Encourage Teens to Experiment… with Career Options

Encourage Teens to Experiment… with Career Options
Over 300 students attended Disability Mentoring Day 2013 at Malcolm X College

On Friday I presented to CPS high school students attending the Mayor’s Office for People with Disabilities’ “Disability Mentoring Day.” My presentation was on “Animal Careers,” but my message to all the students (whether or not they like animals), was to get out there and experiment with LOTS of career options in order to find fulfillment.

Confucius said, “Choose a job you love and you will never have to work a day in your life.” Teenage years should be about gaining as many experiences as possible to learn about what sets the heart aflutter. Photography, writing, working with people, studying animal behavior—the possibilities are endless. There are far too many people that invest multiple years and thousands of dollars in pursuing a career only to find out that it is not something they are well suited for. Passion pursuits could lead to less apathy in our workforce.

I love my work, but my 18-year career with animals wasn’t a childhood dream. When I was 12 years old, if you asked me what I wanted to be, I would reply, “an international corporate attorney.” I remember the conversation with a 6th grade teacher that led me to recite that answer on cue. A teacher with the best intent remarked that I was good with debate so I should be an attorney. I replied, “I would never want to defend someone that was a murderer.” The teacher countered me by saying that I could be a corporate attorney and not deal with murder cases. I recoiled with a final protest, “that sounds so boring.” “Well, be an international corporate attorney and you can travel the world,” was the teacher’s final reply that melded into my mantra, but thankfully the career never came to fruition for me. The teacher was trying to foster a student’s talent into the pursuit of what she thought was a well-suited career, but she was quite unaware of the multitude of non-traditional opportunities.

Growing up, my mom and grandmother spent a lot of time taking me to Brookfield Zoo. We had nearly every pet imaginable and my mom was sort of the neighborhood Dr. Doolittle - giving advice and helping animals (some of which were literally left on our doorstep). The love for animals was there, but no one talked to me about careers related to animals. When most people think of “animal careers” a veterinarian is the first, if not only, that jumps to mind, but there are dozens of other options.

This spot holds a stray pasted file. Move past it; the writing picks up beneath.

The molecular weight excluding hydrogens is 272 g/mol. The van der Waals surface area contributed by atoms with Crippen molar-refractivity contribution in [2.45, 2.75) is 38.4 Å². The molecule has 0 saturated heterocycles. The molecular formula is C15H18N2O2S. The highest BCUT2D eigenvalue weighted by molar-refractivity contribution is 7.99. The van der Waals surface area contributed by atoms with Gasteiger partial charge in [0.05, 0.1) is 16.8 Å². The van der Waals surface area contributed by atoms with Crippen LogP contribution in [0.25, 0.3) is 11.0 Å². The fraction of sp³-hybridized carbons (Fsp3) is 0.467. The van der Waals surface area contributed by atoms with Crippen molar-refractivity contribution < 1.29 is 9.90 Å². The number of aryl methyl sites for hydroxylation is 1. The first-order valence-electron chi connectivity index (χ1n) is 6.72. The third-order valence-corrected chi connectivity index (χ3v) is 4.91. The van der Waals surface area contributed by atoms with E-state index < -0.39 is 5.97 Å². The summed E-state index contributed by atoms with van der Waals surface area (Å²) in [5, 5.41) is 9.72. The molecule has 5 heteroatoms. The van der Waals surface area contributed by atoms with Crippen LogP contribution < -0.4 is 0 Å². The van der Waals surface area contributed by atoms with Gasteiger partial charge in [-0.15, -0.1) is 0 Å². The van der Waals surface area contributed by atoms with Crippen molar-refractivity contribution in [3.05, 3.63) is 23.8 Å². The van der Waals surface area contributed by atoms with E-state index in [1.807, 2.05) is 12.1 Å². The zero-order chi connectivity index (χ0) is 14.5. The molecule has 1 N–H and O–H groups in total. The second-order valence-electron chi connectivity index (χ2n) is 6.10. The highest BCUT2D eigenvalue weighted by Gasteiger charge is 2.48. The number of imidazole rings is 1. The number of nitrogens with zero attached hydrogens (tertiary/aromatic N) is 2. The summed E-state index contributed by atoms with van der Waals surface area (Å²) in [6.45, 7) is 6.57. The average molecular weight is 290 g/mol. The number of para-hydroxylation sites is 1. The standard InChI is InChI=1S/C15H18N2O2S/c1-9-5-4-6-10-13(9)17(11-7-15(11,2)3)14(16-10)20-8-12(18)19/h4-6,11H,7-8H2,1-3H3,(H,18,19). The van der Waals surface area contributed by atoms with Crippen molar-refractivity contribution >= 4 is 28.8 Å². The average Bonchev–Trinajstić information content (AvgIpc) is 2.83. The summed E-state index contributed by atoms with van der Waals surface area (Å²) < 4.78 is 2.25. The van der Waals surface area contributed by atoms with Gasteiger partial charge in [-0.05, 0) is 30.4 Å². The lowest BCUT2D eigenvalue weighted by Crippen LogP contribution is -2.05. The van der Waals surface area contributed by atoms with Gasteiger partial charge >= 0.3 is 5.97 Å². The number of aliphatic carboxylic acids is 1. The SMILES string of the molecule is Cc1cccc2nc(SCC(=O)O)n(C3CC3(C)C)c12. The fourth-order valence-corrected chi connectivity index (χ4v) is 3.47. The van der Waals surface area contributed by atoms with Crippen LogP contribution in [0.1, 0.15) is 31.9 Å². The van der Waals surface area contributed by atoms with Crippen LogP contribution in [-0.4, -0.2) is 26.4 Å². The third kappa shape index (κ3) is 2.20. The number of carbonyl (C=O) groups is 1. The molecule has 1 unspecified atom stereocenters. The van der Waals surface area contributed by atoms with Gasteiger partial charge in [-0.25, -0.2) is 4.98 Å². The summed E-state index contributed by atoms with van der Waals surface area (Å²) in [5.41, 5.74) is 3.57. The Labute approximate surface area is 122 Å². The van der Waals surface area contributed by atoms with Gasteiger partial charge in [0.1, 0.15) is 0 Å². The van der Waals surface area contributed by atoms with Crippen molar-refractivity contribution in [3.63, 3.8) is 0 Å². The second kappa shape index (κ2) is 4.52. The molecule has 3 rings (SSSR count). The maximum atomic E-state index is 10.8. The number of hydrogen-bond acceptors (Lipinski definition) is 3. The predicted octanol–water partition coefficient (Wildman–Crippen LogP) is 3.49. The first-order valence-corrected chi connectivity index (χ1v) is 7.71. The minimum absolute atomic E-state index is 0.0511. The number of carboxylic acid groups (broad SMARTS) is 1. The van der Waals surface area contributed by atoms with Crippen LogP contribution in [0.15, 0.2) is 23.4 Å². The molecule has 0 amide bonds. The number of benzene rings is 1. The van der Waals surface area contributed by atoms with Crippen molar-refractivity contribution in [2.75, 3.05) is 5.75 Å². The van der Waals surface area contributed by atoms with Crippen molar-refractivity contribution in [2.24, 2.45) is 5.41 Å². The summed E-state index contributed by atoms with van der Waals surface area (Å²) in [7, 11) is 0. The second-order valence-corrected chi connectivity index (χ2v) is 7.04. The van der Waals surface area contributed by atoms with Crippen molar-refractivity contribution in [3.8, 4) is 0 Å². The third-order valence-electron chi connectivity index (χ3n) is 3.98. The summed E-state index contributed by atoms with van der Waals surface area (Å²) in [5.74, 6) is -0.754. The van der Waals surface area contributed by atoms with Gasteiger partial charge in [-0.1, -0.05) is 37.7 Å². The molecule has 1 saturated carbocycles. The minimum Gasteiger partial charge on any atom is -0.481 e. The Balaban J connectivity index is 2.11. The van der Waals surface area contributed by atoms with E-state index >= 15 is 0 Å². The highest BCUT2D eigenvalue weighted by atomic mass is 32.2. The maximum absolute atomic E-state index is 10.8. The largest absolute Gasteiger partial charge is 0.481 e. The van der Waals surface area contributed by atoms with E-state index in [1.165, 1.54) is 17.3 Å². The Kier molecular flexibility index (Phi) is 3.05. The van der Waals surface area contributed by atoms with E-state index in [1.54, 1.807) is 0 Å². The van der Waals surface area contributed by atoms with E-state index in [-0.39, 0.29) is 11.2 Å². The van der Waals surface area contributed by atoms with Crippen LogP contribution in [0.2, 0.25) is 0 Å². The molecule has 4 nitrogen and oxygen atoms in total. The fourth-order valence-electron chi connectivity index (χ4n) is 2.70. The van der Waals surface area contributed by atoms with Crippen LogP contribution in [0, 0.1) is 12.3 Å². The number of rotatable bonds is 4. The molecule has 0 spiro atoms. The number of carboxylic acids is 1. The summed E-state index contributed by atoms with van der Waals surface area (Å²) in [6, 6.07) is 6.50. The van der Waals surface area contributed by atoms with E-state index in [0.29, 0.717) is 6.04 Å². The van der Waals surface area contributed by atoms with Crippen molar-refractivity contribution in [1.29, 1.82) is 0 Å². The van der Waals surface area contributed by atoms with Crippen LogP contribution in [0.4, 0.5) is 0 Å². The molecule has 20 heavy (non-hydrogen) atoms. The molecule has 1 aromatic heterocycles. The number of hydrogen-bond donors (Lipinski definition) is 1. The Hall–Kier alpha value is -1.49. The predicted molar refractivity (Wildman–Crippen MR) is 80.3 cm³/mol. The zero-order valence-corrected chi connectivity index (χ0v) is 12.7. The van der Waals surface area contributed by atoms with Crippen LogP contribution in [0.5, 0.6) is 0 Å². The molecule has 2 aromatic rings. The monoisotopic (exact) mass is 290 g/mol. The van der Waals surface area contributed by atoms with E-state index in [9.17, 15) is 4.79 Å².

At 16, a summer job at Brookfield Zoo ended up turning into my 18-year career working at nonprofits that help animals. I couldn’t be happier and I want to help other kids experiment and explore different organizations and jobs because there are so many more options than one could possibly learn about in a classroom.

On Friday I also explained the importance of building up essential job skills such as reliability and dedication. Pursuing passions doesn’t mean a life void of hard work; something Confucius’ famous quote doesn’t mention. Truly rewarding careers come through real labor and sacrifices. I started off my career only making $4.25/hour (minimum wage in 1995) and didn’t have health care for the first 8 years of full-time work. I balanced work, studies, and waiting tables to make it all possible. Every opportunity and promotion came from drive and putting in extra effort beyond the job requirements. In general, attitudes of entitlement don’t take people very far – they only lead people to create imagined lists of things they think they should get.

Personally and professionally, everyone chooses his or her own attitude. All jobs have work and undesirable aspects, but our focus and emphasis defines our attitude. When I worked as an attendant to the dolphin trainers, most of my days were spent cleaning up after people that visited the building – cleaning bathrooms and scraping gum off the floor filled a lot of my time. I chose to focus on the fleeting moments of public education, animal interaction, and fun with coworkers. Every person has the ability to choose an attitude of gratitude; it makes work much easier for everyone.

In addition to cultivating experiences and a positive attitude, I encouraged youth to stick with their academic studies – (even the ones they may find tedious now) because you never know what you will use later. Zookeepers need math to calculate the weights and measurements of animal diets. Many animal-related careers (my current job included) involve a lot of writing. I hated writing in school. I was assigned to do so much of it and I always saw it as a laborious task. Today, I see the true power in writing. I told the teens how powerful animals’ stories are in helping them find forever homes. Writing can change the world and save lives.

If you know of any teens that occasionally find themselves struggling and seeking direction, encourage them to think about the things that make them happiest and help them seek out a variety of work experiences that will allow them to learn about possibilities. Guide them in cultivating a positive attitude and support them in building a strong academic foundation.

Check out The Anti-Cruelty Society's Humane Education programs here.

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